Businesses and jobs ‘at risk’ from new London late-night levy

Brick Lane London

Bars, clubs and other businesses will be put at risk after a London council backed the introduction of a late-night levy, trade bodies have warned.

After plans to introduce the charge were postponed back in May, Tower Hamlets Borough Council has now agreed it will be imposed on businesses open from midnight to 6am from January 1 next year.

The levy will affect bars, pubs, clubs and restaurants in a wide area of east London including Docklands, Spitalfields, Bethnal Green and Brick Lane (pictured), many of which are thriving parts of the capital’s late-night economy.

The fee will range from £299 per year to £4,440, based on rateable value, which will be equivalent to £5.75 and £85.38 per week.

Kate Nicholls, chief executive of the Association of Licensed Multiple Retailers (ALMR), said: “Obviously, this is a very disappointing decision from Tower Hamlets council, one which will put further financial pressure on valuable businesses in the area. The levy will stifle investment, put jobs at risk and could ultimately see venues close.

“The decision is even more disappointing given the House of Lords committee reviewing the Licensing Act acknowledged that the levy is unfit for purpose and recommended that it be abandoned altogether.

“The ALMR’s submission to the council clearly highlighted the dangers of introducing a levy and was supported by a petition from local venues opposed to the measure.

“It is very disappointing to see the council ignoring the concerns of its own businesses in favour of a measure that will put the area’s late-night offering at risk and, in all likelihood, have no appreciable positive impact.”

Brigid Simmonds, chief executive of the British Beer and Pub Association (BBPA), commented: “This is very disappointing and will damage the economy of a vibrant, inner London borough with a beer and pub sector that employs over 2,800 people – a point we had made very clear to the council on two occasions.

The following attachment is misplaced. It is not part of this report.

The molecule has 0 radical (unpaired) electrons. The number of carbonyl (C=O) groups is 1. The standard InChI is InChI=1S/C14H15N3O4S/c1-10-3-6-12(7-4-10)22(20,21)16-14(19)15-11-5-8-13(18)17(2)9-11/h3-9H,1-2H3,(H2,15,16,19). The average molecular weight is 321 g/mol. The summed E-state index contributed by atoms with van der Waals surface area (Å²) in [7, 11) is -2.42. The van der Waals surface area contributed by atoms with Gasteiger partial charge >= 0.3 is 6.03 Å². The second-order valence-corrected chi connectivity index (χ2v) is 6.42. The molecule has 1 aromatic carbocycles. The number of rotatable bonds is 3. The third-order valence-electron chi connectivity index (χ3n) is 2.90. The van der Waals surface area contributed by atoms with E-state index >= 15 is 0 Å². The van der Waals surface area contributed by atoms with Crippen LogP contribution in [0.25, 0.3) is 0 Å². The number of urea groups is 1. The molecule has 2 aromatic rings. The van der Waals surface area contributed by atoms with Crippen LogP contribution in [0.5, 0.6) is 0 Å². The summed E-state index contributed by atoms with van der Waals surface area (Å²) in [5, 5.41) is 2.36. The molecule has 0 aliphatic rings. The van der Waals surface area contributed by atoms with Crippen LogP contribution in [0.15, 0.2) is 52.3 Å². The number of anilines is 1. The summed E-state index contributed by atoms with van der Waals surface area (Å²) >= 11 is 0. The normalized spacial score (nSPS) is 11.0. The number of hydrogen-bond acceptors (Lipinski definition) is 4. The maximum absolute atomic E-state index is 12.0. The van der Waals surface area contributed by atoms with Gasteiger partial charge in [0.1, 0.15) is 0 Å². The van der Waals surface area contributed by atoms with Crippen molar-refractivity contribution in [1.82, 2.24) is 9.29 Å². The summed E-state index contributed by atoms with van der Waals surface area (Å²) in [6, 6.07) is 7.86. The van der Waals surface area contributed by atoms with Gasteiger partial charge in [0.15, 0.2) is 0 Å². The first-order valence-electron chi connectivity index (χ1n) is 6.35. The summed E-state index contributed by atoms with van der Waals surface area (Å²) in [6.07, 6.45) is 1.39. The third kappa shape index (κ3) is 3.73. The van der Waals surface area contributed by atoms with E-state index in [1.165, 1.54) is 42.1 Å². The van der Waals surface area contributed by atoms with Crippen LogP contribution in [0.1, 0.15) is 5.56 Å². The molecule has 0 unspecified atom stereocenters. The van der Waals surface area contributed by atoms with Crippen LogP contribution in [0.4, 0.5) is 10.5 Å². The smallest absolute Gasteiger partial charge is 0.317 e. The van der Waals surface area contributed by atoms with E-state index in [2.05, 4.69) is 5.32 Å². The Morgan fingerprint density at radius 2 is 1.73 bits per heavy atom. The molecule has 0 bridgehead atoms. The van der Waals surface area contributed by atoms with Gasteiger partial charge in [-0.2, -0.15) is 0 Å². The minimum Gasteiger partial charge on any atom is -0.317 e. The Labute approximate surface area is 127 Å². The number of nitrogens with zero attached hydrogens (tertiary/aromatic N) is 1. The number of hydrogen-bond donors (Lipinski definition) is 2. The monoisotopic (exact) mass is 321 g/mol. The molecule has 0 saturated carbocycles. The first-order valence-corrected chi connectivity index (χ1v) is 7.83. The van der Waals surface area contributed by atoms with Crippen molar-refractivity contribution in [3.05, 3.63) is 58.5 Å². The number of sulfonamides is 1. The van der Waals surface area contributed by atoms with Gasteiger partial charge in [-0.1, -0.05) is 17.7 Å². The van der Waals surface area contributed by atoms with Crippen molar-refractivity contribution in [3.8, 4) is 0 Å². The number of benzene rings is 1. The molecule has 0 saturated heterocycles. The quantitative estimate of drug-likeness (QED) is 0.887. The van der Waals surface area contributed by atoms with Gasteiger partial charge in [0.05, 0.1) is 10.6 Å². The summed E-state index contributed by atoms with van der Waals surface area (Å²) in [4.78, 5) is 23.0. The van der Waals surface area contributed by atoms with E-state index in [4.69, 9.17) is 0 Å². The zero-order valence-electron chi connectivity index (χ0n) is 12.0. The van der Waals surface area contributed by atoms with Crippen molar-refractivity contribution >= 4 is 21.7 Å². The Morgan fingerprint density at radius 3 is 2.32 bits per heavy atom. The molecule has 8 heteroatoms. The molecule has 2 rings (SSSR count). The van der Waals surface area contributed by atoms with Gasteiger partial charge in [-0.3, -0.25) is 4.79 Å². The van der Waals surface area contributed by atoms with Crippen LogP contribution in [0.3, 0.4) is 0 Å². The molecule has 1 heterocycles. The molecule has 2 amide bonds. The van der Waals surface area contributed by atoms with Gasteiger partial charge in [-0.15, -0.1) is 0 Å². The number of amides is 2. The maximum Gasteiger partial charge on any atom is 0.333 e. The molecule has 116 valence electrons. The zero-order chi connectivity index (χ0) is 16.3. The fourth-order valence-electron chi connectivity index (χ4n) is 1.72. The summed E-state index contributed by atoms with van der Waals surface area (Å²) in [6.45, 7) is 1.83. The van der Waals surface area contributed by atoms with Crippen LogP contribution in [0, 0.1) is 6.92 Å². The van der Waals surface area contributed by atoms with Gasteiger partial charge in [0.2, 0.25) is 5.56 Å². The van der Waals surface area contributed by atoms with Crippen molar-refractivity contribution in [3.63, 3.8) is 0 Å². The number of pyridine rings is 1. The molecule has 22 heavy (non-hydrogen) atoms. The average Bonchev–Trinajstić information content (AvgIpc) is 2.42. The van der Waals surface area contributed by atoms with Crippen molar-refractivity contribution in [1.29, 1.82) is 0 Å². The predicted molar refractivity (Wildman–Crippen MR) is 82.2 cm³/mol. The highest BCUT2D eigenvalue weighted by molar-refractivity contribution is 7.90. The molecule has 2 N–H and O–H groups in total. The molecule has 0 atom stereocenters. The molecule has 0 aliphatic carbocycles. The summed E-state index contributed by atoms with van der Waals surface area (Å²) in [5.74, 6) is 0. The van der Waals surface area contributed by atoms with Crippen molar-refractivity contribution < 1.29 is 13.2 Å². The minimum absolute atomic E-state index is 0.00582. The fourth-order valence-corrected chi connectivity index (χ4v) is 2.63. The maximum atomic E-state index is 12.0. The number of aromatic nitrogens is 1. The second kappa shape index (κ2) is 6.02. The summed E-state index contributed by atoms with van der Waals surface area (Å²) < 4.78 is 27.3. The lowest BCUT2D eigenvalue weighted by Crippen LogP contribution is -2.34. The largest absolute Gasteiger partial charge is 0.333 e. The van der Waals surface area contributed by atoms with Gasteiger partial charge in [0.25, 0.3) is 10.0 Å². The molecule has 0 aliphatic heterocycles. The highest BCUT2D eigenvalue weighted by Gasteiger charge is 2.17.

“Other authorities have turned away from a levy, and a recent House of Lords report has concluded that the late-night levy has ‘failed to reach its objectives and should be abolished’.

“When it comes to addressing any issues in the night-time economy, there are far better solutions than this punishing new tax on local business, such as Business Improvement Districts.”

John Biggs, mayor of Tower Hamlets, said: “The borough has a vibrant night-time economy which we want to support. The late-night levy is a way to ensure a financial contribution from businesses that sell alcohol between midnight and 6am is ring-fenced for this purpose.

“This will ensure as a council we can then tackle anti-social behaviour through the work of our anti-social behaviour officers and police to reduce alcohol-related crime. We are keen to hear from businesses and residents about our proposals.”

Cllr Asma Begum, cabinet member for community safety, added: “The night-time economy is a vital part of Tower Hamlets but premises serving late into the night can also incur extra costs for our borough, such as anti-social behaviour. By introducing a late-night levy we can ask these businesses to pay a fair share of the costs.”

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